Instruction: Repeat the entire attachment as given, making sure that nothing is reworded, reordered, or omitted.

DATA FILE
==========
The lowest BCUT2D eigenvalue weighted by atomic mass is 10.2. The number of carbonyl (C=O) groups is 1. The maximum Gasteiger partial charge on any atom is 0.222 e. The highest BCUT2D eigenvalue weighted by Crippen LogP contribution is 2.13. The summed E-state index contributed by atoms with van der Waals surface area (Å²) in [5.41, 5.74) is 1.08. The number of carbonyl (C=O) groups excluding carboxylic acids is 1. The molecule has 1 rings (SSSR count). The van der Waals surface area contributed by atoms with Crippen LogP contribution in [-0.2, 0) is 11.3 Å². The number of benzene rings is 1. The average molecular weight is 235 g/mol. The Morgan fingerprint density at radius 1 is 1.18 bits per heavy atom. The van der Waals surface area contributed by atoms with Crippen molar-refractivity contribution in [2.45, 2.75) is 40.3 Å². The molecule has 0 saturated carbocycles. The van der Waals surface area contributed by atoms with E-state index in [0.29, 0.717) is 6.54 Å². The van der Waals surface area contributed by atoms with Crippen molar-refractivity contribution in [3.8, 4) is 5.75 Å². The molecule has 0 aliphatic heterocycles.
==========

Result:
The lowest BCUT2D eigenvalue weighted by atomic mass is 10.2. The number of carbonyl (C=O) groups is 1. The maximum Gasteiger partial charge on any atom is 0.222 e. The highest BCUT2D eigenvalue weighted by Crippen LogP contribution is 2.13. The summed E-state index contributed by atoms with van der Waals surface area (Å²) in [5.41, 5.74) is 1.08. The number of carbonyl (C=O) groups excluding carboxylic acids is 1. The molecule has 1 rings (SSSR count). The van der Waals surface area contributed by atoms with Crippen LogP contribution in [-0.2, 0) is 11.3 Å². The number of benzene rings is 1. The average molecular weight is 235 g/mol. The Morgan fingerprint density at radius 1 is 1.18 bits per heavy atom. The van der Waals surface area contributed by atoms with Crippen molar-refractivity contribution in [2.45, 2.75) is 40.3 Å². The molecule has 0 saturated carbocycles. The van der Waals surface area contributed by atoms with E-state index in [0.29, 0.717) is 6.54 Å². The van der Waals surface area contributed by atoms with Crippen molar-refractivity contribution in [3.8, 4) is 5.75 Å². The molecule has 0 aliphatic heterocycles.